Apocalypse Now? Or not yet
Six days later debate still rages (though slower now) on the Friendly Atheist thread (I even scored a second post about my comments that was actually quite flattering… check it out)… here’s a testimonial from the author of the original post – it probably gives a more balanced view than the quotes I mined here.
First of all, I want to thank Nathan for his continued patience and politeness in comments. Yes, we disagree with him – vehemently on some issues – but I’m impressed that the comments have stayed mostly productive and substantive.
Fellow commenter, Wayne, has raised an interesting interpretation of the mission of Jesus and the kingdom he proclaimed. His comments alone make that thread worth reading. He is singularly the most interesting commenter I’ve ever come across there. He is prepared, it seems, to not completely dismiss the Biblical accounts of Jesus’ teaching. He just interprets them in an interesting way.
He introduced his views like this:
You comment that you follow the teachings of Jesus. I assume that, like most Christians, you consider him the Son of God. I submit to you that, on the contrary, he was a human being who was an apocalypticist who was preaching that God was about to arrive in his kingdom and that the people must prepare themselves. In Mark 9:1, Jesus states “Truly I tell you, some of you standing here will not taste death before they have seen the Kingdom of God having come in power. And Mark 13:30 Truly I tell you, this generation (i.e., presumably, the one he was addressing) will not pass away before all these things take place. In Mark 14:62 Truly I tell you, You will see the Son of Man coming on the clouds of heaven. In Mathew 16:27-28 For the Son of man shall come in the glory of his Father with his angels: and then he shall reward every man according to his works.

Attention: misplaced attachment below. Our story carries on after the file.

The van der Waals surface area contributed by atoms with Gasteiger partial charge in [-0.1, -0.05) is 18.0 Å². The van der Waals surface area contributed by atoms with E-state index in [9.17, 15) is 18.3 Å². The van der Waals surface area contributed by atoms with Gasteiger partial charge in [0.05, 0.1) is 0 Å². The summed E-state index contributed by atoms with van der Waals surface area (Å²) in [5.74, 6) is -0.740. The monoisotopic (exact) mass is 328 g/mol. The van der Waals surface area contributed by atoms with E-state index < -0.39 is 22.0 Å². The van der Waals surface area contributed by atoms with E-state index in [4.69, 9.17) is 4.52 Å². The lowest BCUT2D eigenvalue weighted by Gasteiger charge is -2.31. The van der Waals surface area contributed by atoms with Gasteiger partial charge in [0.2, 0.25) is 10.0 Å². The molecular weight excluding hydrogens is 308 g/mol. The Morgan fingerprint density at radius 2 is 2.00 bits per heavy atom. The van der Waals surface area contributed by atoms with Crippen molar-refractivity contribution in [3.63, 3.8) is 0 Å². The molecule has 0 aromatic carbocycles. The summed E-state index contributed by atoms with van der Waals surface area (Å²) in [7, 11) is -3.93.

I am a former Christian who had questions that religion could not answer, such as why Jesus would be preaching fervently for the people to prepare themselves for the coming Kingdom when it wasn’t supposed to happen for millenniums later. It simply made no sense. I’ve since realize the problem after much research from non religious sources, that it was actually supposed to happen back then, but it didn’t, which blew Christianity out of the water for me.
Then he brought up this theory on the promise to David…
Here is something to cogitate over. Yahweh made a covenant with the House of David that David’s descendants would hold the reigns of power over Israel for ever. Let me remind you that this is from a god who is all knowing. Well, the leader of a nation, I forget which, removed the ruling Davidian and replaced him with a nonDavidian. So much for an all knowing god.
Like most Christians I think Jesus was talking about his kingdom coming at the crucifixion (and resurrection). I’m a 2 Corinthians 1:20 man myself…
For no matter how many promises God has made, they are “Yes” in Christ. And so through him the “Amen” is spoken by us to the glory of God.